1. Data for samples tested for HbA1c was collated for over a period of five years
  2. Sample data of repetitive patients were removed and only one single reading from a patient was used for the study
  3. Sample was analysed by applying the reference range from 2019 ADA Guidelines

ADA 2019 Reference Range for HbA1c

Result ranges below 5.7% – Normal
Result ranges between 5.7% and 6.5% – Prediabetes
Result ranges greater than 6.5% and below 8% – Diabetes
Result ranges above 8% – Poorly controlled diabetes



A1C Testing – Recommendations

  • Perform the A1C test at least two times a year in patients who are meeting treatment goals (and who have stable glycemic control).
  • Perform the A1C test quarterly in patients whose therapy has changed or who are not meeting glycemic goals.
  • Point-of-care testing for A1C provides the opportunity for more timely treatment changes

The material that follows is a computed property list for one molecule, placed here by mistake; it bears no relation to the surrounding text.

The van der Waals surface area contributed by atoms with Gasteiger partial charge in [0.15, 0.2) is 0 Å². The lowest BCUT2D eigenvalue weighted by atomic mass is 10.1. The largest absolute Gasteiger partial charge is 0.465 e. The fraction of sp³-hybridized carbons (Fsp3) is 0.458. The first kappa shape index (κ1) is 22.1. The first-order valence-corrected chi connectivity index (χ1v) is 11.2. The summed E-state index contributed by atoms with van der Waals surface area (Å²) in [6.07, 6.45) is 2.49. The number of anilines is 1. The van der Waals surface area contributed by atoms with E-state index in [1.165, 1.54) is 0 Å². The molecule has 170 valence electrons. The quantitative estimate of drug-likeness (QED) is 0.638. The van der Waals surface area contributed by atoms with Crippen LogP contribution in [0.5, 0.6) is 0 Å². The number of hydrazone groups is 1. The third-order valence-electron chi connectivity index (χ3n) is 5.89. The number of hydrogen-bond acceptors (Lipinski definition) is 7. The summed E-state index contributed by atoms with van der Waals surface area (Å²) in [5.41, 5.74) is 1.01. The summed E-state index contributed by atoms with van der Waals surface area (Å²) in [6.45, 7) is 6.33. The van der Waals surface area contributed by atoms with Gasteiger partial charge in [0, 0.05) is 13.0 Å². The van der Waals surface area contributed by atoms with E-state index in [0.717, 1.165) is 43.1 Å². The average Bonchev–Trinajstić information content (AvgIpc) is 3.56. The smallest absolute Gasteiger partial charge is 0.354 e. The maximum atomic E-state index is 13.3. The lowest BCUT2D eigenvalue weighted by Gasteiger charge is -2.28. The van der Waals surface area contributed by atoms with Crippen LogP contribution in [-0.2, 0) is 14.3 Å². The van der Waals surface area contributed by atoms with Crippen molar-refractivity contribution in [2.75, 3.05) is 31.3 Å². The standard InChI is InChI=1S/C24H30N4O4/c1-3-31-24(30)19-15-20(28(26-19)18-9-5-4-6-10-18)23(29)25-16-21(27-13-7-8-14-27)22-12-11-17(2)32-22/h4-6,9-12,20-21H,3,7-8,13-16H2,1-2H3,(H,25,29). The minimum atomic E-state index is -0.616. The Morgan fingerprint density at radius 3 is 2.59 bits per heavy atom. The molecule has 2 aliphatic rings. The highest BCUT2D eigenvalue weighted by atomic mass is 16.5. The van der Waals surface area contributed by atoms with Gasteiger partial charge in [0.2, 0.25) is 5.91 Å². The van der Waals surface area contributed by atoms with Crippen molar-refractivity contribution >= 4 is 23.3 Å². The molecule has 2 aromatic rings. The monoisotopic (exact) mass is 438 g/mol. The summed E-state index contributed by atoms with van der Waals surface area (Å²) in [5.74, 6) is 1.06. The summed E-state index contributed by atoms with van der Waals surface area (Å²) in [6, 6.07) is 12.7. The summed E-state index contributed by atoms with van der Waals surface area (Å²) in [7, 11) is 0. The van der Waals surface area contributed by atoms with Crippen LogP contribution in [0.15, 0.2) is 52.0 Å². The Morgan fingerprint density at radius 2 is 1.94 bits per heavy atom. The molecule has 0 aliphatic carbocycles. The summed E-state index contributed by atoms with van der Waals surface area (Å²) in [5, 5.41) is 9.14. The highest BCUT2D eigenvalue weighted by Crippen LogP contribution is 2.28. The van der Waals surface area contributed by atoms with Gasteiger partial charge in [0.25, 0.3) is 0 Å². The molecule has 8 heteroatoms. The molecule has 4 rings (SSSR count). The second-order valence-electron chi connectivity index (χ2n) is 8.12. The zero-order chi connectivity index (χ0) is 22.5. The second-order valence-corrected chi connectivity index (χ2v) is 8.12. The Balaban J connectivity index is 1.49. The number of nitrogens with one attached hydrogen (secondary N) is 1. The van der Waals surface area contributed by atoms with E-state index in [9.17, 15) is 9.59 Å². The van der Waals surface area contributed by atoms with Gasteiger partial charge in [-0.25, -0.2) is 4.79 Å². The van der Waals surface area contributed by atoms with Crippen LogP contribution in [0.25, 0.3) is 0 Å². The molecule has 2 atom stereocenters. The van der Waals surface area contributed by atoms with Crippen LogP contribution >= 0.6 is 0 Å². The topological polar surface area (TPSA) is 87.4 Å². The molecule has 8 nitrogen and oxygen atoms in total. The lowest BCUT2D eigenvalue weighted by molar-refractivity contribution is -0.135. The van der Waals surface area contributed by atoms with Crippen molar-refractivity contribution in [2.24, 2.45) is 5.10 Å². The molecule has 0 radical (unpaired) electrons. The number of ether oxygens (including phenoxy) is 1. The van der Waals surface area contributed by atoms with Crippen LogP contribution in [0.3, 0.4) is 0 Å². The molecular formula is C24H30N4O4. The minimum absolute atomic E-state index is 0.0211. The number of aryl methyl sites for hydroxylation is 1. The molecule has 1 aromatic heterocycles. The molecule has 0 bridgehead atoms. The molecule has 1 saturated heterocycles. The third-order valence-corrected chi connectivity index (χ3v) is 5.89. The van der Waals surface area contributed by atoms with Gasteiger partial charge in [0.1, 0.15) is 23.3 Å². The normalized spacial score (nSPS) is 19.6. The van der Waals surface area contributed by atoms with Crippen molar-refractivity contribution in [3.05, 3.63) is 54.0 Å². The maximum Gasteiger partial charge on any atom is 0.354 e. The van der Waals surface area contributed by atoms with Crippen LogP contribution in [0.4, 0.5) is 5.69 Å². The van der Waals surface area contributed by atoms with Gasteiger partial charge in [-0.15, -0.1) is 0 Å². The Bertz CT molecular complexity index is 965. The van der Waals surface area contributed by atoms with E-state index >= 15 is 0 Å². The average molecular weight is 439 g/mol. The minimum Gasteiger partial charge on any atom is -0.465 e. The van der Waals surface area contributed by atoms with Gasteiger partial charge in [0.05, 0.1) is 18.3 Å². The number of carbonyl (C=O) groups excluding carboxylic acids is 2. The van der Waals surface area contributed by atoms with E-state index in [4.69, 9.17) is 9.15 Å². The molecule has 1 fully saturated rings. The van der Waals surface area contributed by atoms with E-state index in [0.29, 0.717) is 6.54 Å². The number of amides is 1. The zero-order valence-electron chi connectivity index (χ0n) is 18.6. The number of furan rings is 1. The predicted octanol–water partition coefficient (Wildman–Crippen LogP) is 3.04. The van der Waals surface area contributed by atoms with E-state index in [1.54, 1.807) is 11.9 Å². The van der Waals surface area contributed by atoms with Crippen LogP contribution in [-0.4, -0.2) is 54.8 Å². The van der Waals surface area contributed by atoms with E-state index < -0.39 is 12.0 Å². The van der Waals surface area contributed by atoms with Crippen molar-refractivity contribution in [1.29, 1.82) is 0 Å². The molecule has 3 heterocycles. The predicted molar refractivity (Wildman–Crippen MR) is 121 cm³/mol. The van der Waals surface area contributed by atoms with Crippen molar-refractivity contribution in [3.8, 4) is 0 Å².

• 1 United Kingdom Prospective Diabetes Study Group: Intensive blood-glucose control with sulphonylureas or insulin compared with conventional treatment and risk of complications in patients with type 2 diabetes (UKPDS 33). Lancet 352: 837–853, 1998
  • 2 Nutrition and lifestyle intervention in type 2 diabetes: pilot study in the Netherlands showing improved glucose control and reduction in glucose lowering medication (Pot GK, et al. bmjnph 2019;0:1–8.). British Medical Journal, Prevention and Health

Type 2 diabetes is a form of diabetes that is characterized by high blood sugar levels, presence of insulin resistance and relative lack of insulin secretion. The symptoms of type 2 diabetes develop over years and it is possible to entirely miss a diagnosis if periodic testing or monitoring is not done. In many cases, the disease is diagnosed several years after onset or once complications have already set in.

Type 2 Diabetes Complications

With type 2 diabetes it is important to control blood glucose levels in order to avoid associated complications. A well-planned diet in consultation with your dietician/doctor, regular physical activity, prescribed medications and regular periodic testing may help prevent complications. These complications develop over many years and is directly related to increased blood glucose levels causing damage to blood vessels. While damage to tiny blood vessels causes micro-vascular complications, damage to large vessels causes macro-vascular complications.